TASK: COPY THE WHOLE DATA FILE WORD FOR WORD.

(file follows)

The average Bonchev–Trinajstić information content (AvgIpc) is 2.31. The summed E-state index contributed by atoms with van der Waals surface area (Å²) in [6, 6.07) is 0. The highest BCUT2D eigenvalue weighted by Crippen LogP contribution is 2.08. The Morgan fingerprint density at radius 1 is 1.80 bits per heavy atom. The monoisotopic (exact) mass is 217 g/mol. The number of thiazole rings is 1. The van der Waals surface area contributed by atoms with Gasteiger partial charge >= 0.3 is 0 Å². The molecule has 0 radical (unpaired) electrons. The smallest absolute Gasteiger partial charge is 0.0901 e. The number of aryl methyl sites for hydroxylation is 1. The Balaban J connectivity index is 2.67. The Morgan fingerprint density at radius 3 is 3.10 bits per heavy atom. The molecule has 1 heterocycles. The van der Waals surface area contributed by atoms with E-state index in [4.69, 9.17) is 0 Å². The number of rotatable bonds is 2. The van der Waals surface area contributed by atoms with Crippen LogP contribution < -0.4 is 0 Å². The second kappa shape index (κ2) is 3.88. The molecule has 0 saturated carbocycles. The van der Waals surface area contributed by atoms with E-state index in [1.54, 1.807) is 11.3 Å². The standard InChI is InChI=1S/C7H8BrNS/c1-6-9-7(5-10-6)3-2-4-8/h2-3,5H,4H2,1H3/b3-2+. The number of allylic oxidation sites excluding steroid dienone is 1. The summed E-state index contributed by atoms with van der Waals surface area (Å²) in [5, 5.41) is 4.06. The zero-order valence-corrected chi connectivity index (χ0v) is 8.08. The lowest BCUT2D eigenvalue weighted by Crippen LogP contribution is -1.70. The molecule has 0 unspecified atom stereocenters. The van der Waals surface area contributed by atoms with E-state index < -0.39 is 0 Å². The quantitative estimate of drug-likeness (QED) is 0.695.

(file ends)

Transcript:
The average Bonchev–Trinajstić information content (AvgIpc) is 2.31. The summed E-state index contributed by atoms with van der Waals surface area (Å²) in [6, 6.07) is 0. The highest BCUT2D eigenvalue weighted by Crippen LogP contribution is 2.08. The Morgan fingerprint density at radius 1 is 1.80 bits per heavy atom. The monoisotopic (exact) mass is 217 g/mol. The number of thiazole rings is 1. The van der Waals surface area contributed by atoms with Gasteiger partial charge >= 0.3 is 0 Å². The molecule has 0 radical (unpaired) electrons. The smallest absolute Gasteiger partial charge is 0.0901 e. The number of aryl methyl sites for hydroxylation is 1. The Balaban J connectivity index is 2.67. The Morgan fingerprint density at radius 3 is 3.10 bits per heavy atom. The molecule has 1 heterocycles. The van der Waals surface area contributed by atoms with E-state index in [4.69, 9.17) is 0 Å². The number of rotatable bonds is 2. The van der Waals surface area contributed by atoms with Crippen LogP contribution < -0.4 is 0 Å². The second kappa shape index (κ2) is 3.88. The molecule has 0 saturated carbocycles. The van der Waals surface area contributed by atoms with E-state index in [1.54, 1.807) is 11.3 Å². The standard InChI is InChI=1S/C7H8BrNS/c1-6-9-7(5-10-6)3-2-4-8/h2-3,5H,4H2,1H3/b3-2+. The number of allylic oxidation sites excluding steroid dienone is 1. The summed E-state index contributed by atoms with van der Waals surface area (Å²) in [5, 5.41) is 4.06. The zero-order valence-corrected chi connectivity index (χ0v) is 8.08. The lowest BCUT2D eigenvalue weighted by Crippen LogP contribution is -1.70. The molecule has 0 unspecified atom stereocenters. The van der Waals surface area contributed by atoms with E-state index < -0.39 is 0 Å². The quantitative estimate of drug-likeness (QED) is 0.695.